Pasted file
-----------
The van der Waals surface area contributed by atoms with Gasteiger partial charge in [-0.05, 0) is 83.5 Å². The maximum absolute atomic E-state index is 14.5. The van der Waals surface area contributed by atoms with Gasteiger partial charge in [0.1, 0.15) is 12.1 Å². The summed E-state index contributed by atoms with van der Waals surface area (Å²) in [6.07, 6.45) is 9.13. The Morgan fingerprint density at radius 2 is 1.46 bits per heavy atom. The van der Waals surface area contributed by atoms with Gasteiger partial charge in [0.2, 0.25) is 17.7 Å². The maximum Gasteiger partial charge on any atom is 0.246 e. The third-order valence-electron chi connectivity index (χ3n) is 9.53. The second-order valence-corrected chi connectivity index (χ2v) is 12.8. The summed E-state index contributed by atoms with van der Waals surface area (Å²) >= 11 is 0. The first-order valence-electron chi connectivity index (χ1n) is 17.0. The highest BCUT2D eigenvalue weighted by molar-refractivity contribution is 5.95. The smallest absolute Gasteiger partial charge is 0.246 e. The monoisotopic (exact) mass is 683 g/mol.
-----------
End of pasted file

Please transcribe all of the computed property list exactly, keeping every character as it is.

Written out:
The van der Waals surface area contributed by atoms with Gasteiger partial charge in [-0.05, 0) is 83.5 Å². The maximum absolute atomic E-state index is 14.5. The van der Waals surface area contributed by atoms with Gasteiger partial charge in [0.1, 0.15) is 12.1 Å². The summed E-state index contributed by atoms with van der Waals surface area (Å²) in [6.07, 6.45) is 9.13. The Morgan fingerprint density at radius 2 is 1.46 bits per heavy atom. The van der Waals surface area contributed by atoms with Gasteiger partial charge in [0.2, 0.25) is 17.7 Å². The maximum Gasteiger partial charge on any atom is 0.246 e. The third-order valence-electron chi connectivity index (χ3n) is 9.53. The second-order valence-corrected chi connectivity index (χ2v) is 12.8. The summed E-state index contributed by atoms with van der Waals surface area (Å²) >= 11 is 0. The first-order valence-electron chi connectivity index (χ1n) is 17.0. The highest BCUT2D eigenvalue weighted by molar-refractivity contribution is 5.95. The smallest absolute Gasteiger partial charge is 0.246 e. The monoisotopic (exact) mass is 683 g/mol.